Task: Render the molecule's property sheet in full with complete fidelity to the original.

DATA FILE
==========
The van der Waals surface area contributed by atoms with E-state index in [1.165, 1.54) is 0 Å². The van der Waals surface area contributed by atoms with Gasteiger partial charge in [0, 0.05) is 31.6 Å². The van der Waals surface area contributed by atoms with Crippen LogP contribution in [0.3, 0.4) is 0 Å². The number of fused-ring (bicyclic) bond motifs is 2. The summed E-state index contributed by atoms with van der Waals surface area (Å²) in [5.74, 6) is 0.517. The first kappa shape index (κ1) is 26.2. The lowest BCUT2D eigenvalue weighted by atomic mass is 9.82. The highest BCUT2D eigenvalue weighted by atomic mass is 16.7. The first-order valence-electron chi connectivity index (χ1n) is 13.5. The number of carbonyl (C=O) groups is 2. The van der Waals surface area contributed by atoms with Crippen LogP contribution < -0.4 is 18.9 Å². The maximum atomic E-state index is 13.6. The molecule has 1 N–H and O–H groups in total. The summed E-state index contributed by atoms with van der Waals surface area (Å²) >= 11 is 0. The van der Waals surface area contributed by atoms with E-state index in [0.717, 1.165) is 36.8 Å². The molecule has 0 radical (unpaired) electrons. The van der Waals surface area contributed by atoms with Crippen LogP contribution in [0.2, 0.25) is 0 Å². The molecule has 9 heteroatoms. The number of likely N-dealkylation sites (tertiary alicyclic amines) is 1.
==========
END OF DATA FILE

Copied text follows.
The van der Waals surface area contributed by atoms with E-state index in [1.165, 1.54) is 0 Å². The van der Waals surface area contributed by atoms with Gasteiger partial charge in [0, 0.05) is 31.6 Å². The van der Waals surface area contributed by atoms with Crippen LogP contribution in [0.3, 0.4) is 0 Å². The number of fused-ring (bicyclic) bond motifs is 2. The summed E-state index contributed by atoms with van der Waals surface area (Å²) in [5.74, 6) is 0.517. The first kappa shape index (κ1) is 26.2. The lowest BCUT2D eigenvalue weighted by atomic mass is 9.82. The highest BCUT2D eigenvalue weighted by atomic mass is 16.7. The first-order valence-electron chi connectivity index (χ1n) is 13.5. The number of carbonyl (C=O) groups is 2. The van der Waals surface area contributed by atoms with Crippen LogP contribution < -0.4 is 18.9 Å². The maximum atomic E-state index is 13.6. The molecule has 1 N–H and O–H groups in total. The summed E-state index contributed by atoms with van der Waals surface area (Å²) >= 11 is 0. The van der Waals surface area contributed by atoms with E-state index in [0.717, 1.165) is 36.8 Å². The molecule has 0 radical (unpaired) electrons. The van der Waals surface area contributed by atoms with Crippen LogP contribution in [0.2, 0.25) is 0 Å². The molecule has 9 heteroatoms. The number of likely N-dealkylation sites (tertiary alicyclic amines) is 1.